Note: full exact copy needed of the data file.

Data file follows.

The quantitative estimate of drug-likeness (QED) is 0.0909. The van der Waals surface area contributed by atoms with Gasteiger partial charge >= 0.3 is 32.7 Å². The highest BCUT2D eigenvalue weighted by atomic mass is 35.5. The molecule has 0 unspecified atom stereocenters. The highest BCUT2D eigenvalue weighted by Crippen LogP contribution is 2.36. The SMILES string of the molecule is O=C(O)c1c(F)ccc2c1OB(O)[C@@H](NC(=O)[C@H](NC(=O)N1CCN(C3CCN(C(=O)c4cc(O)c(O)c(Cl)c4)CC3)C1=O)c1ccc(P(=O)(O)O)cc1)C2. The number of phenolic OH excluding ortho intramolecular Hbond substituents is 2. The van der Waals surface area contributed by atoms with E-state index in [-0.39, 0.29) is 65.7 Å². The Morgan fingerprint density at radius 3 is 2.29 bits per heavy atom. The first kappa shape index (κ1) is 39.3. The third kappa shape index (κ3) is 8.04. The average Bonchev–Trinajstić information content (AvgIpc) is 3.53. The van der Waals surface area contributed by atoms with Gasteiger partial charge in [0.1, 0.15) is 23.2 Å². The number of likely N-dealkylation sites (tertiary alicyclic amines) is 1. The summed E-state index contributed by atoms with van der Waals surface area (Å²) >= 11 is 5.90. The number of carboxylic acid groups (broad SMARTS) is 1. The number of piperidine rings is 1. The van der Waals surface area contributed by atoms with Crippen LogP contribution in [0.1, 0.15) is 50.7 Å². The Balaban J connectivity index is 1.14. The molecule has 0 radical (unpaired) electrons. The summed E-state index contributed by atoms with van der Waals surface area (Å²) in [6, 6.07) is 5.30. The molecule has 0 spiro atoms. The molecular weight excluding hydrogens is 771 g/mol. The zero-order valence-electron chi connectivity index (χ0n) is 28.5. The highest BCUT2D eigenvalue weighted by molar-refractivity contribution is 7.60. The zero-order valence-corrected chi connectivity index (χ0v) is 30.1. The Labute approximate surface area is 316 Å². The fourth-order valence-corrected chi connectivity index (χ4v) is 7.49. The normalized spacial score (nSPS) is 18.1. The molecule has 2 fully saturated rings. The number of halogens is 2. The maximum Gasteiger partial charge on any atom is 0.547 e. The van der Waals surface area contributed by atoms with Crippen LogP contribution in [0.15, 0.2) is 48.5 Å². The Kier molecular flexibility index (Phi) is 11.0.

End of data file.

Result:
The quantitative estimate of drug-likeness (QED) is 0.0909. The van der Waals surface area contributed by atoms with Gasteiger partial charge >= 0.3 is 32.7 Å². The highest BCUT2D eigenvalue weighted by atomic mass is 35.5. The molecule has 0 unspecified atom stereocenters. The highest BCUT2D eigenvalue weighted by Crippen LogP contribution is 2.36. The SMILES string of the molecule is O=C(O)c1c(F)ccc2c1OB(O)[C@@H](NC(=O)[C@H](NC(=O)N1CCN(C3CCN(C(=O)c4cc(O)c(O)c(Cl)c4)CC3)C1=O)c1ccc(P(=O)(O)O)cc1)C2. The number of phenolic OH excluding ortho intramolecular Hbond substituents is 2. The van der Waals surface area contributed by atoms with E-state index in [-0.39, 0.29) is 65.7 Å². The Morgan fingerprint density at radius 3 is 2.29 bits per heavy atom. The first kappa shape index (κ1) is 39.3. The third kappa shape index (κ3) is 8.04. The average Bonchev–Trinajstić information content (AvgIpc) is 3.53. The van der Waals surface area contributed by atoms with Gasteiger partial charge in [0.1, 0.15) is 23.2 Å². The number of likely N-dealkylation sites (tertiary alicyclic amines) is 1. The summed E-state index contributed by atoms with van der Waals surface area (Å²) >= 11 is 5.90. The number of carboxylic acid groups (broad SMARTS) is 1. The number of piperidine rings is 1. The van der Waals surface area contributed by atoms with Crippen LogP contribution in [0.1, 0.15) is 50.7 Å². The Balaban J connectivity index is 1.14. The molecule has 0 radical (unpaired) electrons. The summed E-state index contributed by atoms with van der Waals surface area (Å²) in [6, 6.07) is 5.30. The molecule has 0 spiro atoms. The molecular weight excluding hydrogens is 771 g/mol. The zero-order valence-electron chi connectivity index (χ0n) is 28.5. The highest BCUT2D eigenvalue weighted by molar-refractivity contribution is 7.60. The zero-order valence-corrected chi connectivity index (χ0v) is 30.1. The Labute approximate surface area is 316 Å². The fourth-order valence-corrected chi connectivity index (χ4v) is 7.49. The normalized spacial score (nSPS) is 18.1. The molecule has 2 fully saturated rings. The number of halogens is 2. The maximum Gasteiger partial charge on any atom is 0.547 e. The van der Waals surface area contributed by atoms with Crippen LogP contribution in [0.15, 0.2) is 48.5 Å². The Kier molecular flexibility index (Phi) is 11.0.